The guests of an especially for me organized Welcome Party gave me a very cute nickname: “Hachiko”, which means “child of fortune”. This name puts the lucky number eight = Hachi and child or girl = Ko together.
Now I will try to explain you in this assay, why I am so a lucky girl with some short Expressions.
The number eight is very proper, because I am the eighth trainee of the Grünwald Foundation from Mr. Okamoto-san.
Further the food and the atmosphere that evening was a highlight, too, but not only on this evening for example I could join the experience eating excellent beef in Toyama, too. When I think of it now, it makes me still hungry. But what makes this to an special culinary experiences? As I am allergic to an ingredient in fish, I cannot enjoy all meals of the excellent Japanese cuisine.
However, I can try incredibly many, unknown to me delicacies and even while the big KaniKani dinner (= Crabmeat) other delicious goodies were served to me to avoid possible allergic reactions. Because of that I found out that Japanese have a strong sense of security for their fellow human beings and even live very healthy.
For example, every construction site is equipped with a security guard, especially for the safety of passenger and with funny fences, through in Germany only the simple red and white warning tape comes on the application. The fact that the Japanese live very healthy, I found out during my experience visiting a Japanese onsen (= hot spring) close to the coast, according to Japanese tradition in a kimono bathrobe. Because I enjoyed it so much, I also went with a real kimono through the small streets of Kyoto.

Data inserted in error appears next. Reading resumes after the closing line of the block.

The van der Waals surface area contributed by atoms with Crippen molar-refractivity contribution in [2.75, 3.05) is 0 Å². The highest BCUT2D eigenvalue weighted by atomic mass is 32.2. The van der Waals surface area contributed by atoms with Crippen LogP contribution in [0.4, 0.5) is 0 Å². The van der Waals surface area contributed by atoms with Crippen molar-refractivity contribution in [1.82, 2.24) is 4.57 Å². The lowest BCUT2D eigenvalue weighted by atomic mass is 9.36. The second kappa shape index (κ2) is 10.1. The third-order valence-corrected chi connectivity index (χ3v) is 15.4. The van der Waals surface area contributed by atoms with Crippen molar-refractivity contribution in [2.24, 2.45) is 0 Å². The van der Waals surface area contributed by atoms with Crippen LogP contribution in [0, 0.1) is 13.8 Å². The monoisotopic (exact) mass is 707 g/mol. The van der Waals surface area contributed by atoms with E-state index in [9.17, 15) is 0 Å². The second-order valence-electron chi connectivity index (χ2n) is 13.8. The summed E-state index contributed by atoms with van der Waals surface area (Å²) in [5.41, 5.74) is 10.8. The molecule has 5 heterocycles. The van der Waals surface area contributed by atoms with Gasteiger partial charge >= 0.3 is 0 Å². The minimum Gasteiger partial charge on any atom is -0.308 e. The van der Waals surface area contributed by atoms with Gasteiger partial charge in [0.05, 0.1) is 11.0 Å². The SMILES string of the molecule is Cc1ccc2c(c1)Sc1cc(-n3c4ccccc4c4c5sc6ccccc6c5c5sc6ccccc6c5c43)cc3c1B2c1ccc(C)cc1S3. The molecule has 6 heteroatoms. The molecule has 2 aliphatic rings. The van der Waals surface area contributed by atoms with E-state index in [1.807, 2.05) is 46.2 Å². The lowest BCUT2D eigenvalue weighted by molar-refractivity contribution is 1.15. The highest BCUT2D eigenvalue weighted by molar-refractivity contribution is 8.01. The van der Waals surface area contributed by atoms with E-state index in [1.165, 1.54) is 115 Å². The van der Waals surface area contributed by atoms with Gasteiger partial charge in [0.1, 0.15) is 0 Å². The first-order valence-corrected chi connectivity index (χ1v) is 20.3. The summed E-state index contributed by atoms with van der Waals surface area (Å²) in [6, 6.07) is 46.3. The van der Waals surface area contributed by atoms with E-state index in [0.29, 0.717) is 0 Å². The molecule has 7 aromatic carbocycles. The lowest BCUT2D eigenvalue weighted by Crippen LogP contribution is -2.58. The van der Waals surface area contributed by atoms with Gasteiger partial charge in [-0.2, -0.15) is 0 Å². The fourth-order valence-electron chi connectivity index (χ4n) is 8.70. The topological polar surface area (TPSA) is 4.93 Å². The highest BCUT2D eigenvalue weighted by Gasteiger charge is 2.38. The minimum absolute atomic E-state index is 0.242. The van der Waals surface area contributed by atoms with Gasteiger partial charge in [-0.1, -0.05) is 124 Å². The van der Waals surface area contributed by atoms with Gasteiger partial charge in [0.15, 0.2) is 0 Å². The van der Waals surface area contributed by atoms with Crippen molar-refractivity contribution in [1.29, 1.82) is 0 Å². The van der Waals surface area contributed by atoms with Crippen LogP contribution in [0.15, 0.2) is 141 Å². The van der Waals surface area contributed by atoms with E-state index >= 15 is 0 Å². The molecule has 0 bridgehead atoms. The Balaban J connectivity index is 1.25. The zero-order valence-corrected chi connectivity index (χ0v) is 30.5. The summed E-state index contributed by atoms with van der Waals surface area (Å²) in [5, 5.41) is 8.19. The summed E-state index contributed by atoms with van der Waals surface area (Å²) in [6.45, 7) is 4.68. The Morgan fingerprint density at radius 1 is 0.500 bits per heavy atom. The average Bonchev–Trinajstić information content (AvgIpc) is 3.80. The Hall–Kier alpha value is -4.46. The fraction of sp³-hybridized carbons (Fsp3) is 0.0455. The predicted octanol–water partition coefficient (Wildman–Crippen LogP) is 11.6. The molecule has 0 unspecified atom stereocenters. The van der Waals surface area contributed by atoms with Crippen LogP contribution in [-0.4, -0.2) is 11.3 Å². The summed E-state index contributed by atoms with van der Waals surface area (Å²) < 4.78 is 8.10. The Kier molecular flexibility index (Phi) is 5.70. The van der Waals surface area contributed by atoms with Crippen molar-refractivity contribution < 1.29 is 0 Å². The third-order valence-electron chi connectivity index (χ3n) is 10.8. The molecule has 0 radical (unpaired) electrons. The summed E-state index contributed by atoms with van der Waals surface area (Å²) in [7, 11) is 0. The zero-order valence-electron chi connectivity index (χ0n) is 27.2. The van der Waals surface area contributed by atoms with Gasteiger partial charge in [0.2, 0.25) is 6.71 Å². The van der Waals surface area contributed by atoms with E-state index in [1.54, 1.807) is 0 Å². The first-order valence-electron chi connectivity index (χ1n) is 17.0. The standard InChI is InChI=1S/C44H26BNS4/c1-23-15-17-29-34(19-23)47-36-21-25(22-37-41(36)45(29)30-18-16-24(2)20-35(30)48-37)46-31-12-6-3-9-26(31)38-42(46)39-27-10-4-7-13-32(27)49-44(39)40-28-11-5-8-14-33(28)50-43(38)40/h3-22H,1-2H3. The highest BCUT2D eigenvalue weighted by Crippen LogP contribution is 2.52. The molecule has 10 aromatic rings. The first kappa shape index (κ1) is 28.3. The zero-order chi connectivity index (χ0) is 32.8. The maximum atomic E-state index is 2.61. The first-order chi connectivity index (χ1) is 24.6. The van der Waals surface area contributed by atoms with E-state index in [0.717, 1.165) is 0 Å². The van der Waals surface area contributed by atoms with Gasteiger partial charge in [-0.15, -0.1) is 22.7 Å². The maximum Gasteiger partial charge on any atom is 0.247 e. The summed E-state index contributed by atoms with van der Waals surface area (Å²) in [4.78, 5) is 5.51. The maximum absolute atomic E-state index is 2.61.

I almost could not really walk because the kimono was so tight and it was very difficult to walk properly with these shoes. The advantage is everyone looks really beautiful and I was able to feel like a princess when I was dressed up. If I had even tried to put on the kimono, I probably would have failed miserably.
Another special moment was when we went on a vacation day in the totally crowded Minoh Park. One thing is a fact, if the Japanese have freetime, then all Japanese are traveling. The crowds at the Munich Oktoberfest are harmless, however. Of course the problem was to find a parking spot, but when one was free I could arrange with my arms making an X a reservation for 10 min and Mr. Okamoto-san could get the car, witch was standing in the no-stopping area. Meanwhile, were perceived 20 cars and of course they wanted to park right there.
Thank God the Japanese remained as always polite and drove away. In Germany I would have let me in already in one or another way into a big discussion.
Conclusion: After a fantastic and especially sunny first month in Japan with wonderful adventures and experiences I can rightly say that my given nickname fits very well